My Sunday mornings are spent in a room with children. Anywhere from 15 to 60 kids, some as young as 3, others up to 11. They stream into the little chapel, and they join me in worship for 30 minutes, where I have the joy of sharing the gospel with them, singing a song or two, and praying with them. I do this throughout the morning.
I have been struggling to know how much to share in this space about what has become a joyful journey for me. There are concerns about privacy, respecting the individuality of each child, respecting the trust that their parents have given me. So I do know I will share no pictures, share no names, keep much of this job of mine private. But, of course, I cannot help but tell the stories that have started to shape my own spirit.
And so this brings me to the Sunday. A gospel passage about persistent prayer. And a young 7 year old parishioner in desperate need of such persistent prayer. She has cancer-- has had cancer for years-- and I don't know the details of her medical situation other than that our pastor has asked that we refrain from writing "get well" in favor of other comforting messages.
It's always a delicate situation to tell of such hardship to small children. Will they understand? Will it be too much? Many of you know that I have been journeying in my life towards authentically living alongside those who are suffering-- rejecting that temptation to only talk about the pretty stuff. And so I explained that we would be making cards for this dear little girl, told the story of her being sick. "She loves to count her cards." I told them. "That's her favorite thing."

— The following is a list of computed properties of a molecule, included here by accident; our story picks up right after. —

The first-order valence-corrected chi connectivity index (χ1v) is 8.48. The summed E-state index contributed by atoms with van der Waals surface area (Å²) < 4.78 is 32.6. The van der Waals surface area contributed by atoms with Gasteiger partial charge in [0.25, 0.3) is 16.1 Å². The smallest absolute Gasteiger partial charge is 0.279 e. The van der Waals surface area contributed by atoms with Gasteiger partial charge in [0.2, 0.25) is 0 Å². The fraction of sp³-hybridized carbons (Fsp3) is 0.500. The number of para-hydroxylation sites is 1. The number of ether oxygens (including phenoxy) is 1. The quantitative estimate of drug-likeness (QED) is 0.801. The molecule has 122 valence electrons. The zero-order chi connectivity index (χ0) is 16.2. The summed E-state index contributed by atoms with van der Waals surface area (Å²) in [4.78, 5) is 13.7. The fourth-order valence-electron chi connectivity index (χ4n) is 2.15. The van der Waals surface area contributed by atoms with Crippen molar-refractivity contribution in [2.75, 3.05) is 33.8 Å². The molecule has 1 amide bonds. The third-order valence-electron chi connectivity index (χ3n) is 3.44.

And so, without even a moment's hesitation, they picked up their crayons and set to work. Joyfully, busily making beauty for this sick little girl. As they filed out of chapel, I was left with a pile of cards in my hands. I gently examined each one. Pictures of flowers, hospital beds, angels. Every single child, mischievous or studious, took the task with utmost seriousness. A night sky filled with stars. A picture of two little girls holding hands.
And messages with a simple beauty that only a child could have written.
"We are praying for you, and just so you know I don't really have green hair."
"Angels are coming to you."
A card with little robots and trucks. "God is with you" written across the top.
And looking through those cards, I knew in my heart that the Gospel had indeed been proclaimed. And I am glad I had ears to hear it.